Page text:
For me, posting to my reading list is the only thing I use my Press This bookmarklet for, so I want my “What I’m Reading” category to be selected by default.

           
    PressThis-bookmarklet 
          

    To add a default category (i.e. already checked) at the top of the Categories list in the Press This window, you need to edit the wp-admin/press-this.php file. Unfortunately you’re going to have to redo this change every time you upgrade WordPress. The stuff you need to add is in red. Change the category number and name as appropriate for your blog.

          

    <div id="categorydiv" class="stuffbox">     
      <h2><?php _e('Categories') ?></h2>  
      <div class="inside">    
        
        <div id="categories-all" class="ui-tabs-panel">   
          <ul id="categorychecklist" class="list:category categorychecklist form-no-clear">  
            <!-- Edit this line to suit your setup - my default category number is "34" and its name is "What I'm  
    Reading" –>  
            <li id='category-34'><label class="selectit"><input value="34" type="checkbox" checked   
    name="post_category[]" id="in-category-34"/>What I'm Reading</label></li>    
            <?php wp_category_checklist($post->ID, false, false, $popular_ids) ?>     
          </ul>     
        </div>    

    Kudos to johnke at the WordPress.org forums for suggesting this (http://wordpress.org/support/topic/216525).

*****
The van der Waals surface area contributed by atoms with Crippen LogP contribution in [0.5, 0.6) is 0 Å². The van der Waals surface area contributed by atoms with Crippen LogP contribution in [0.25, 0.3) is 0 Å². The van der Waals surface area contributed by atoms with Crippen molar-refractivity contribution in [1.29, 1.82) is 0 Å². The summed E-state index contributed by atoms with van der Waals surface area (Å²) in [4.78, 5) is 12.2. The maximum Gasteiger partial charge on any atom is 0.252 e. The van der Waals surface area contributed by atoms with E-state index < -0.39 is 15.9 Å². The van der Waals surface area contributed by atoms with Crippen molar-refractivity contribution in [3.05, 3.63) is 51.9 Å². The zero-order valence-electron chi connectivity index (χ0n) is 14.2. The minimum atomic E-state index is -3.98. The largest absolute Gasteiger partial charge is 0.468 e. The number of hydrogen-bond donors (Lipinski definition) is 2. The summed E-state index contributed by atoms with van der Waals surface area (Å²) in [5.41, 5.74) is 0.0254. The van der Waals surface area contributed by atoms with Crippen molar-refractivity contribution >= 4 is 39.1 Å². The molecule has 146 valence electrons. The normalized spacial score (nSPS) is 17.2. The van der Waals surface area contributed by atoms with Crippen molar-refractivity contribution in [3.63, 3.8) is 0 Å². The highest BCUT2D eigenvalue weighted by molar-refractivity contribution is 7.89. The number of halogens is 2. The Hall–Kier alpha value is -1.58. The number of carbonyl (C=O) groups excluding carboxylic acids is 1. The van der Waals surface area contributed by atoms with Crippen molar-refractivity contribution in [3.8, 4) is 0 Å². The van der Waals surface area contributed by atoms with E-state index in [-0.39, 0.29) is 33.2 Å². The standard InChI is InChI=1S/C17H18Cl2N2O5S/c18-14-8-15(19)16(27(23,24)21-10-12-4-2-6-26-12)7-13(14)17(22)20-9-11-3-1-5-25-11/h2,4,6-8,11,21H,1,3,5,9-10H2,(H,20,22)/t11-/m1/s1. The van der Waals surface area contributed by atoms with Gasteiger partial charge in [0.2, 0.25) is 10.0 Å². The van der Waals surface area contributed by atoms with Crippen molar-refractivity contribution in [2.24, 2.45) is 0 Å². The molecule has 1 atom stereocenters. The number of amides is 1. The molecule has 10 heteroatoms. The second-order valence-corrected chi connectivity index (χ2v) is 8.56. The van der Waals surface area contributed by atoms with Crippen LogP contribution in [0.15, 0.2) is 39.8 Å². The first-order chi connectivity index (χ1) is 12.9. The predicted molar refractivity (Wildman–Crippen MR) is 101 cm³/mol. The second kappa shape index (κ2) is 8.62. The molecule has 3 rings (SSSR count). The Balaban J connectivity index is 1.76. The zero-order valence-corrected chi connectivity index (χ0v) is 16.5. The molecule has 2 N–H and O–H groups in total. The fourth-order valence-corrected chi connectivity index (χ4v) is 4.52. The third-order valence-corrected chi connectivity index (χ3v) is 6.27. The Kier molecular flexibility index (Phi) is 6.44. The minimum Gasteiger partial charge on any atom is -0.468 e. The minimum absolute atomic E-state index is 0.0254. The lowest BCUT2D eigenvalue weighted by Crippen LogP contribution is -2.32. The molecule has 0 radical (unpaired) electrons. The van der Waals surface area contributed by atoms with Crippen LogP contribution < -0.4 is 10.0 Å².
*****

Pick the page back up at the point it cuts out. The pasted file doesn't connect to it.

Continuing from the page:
• Create a twitterfeed for your reading list.

           
    Twitterfeed is an online resource that allows you to push the contents of an RSS feed (like a feed from a blog) into your twitter account, so that your blog posts (or the first few words plus an abbreviated URL) get sent out to your twitter followers. If you also syndicate your tweets to Facebook it means that your new reading list items will also show up as Facebook status messages.

           
    You can set Twitterfeed to check the RSS feed for your reading list once an hour. You can use the Advanced settings to add a prefix to these posts (I use “I’ve been reading: “), and I’d recommend setting it to include the “title only” rather than “title & description” because once you’ve added the prefix and the link to your post there isn’t much room for any more than two or three words from your post content.

           
    twitterfeed-settings 

Respect

I’ve already mentioned him a few times and, at the risk of embarrassing him, I must doff my cap once again to Tom Johnson who created Writer River and came up with most of the ideas I’ve fleshed out in this post.

Want to find out more? Go read these posts on Tom’s blog:

  • Create a twitterfeed for your reading list.

           
    Twitterfeed is an online resource that allows you to push the contents of an RSS feed (like a feed from a blog) into your twitter account, so that your blog posts (or the first few words plus an abbreviated URL) get sent out to your twitter followers. If you also syndicate your tweets to Facebook it means that your new reading list items will also show up as Facebook status messages.

           
    You can set Twitterfeed to check the RSS feed for your reading list once an hour. You can use the Advanced settings to add a prefix to these posts (I use “I’ve been reading: “), and I’d recommend setting it to include the “title only” rather than “title & description” because once you’ve added the prefix and the link to your post there isn’t much room for any more than two or three words from your post content.

           
    twitterfeed-settings 

  • Respect

    I’ve already mentioned him a few times and, at the risk of embarrassing him, I must doff my cap once again to Tom Johnson who created Writer River and came up with most of the ideas I’ve fleshed out in this post.

    Want to find out more? Go read these posts on Tom’s blog: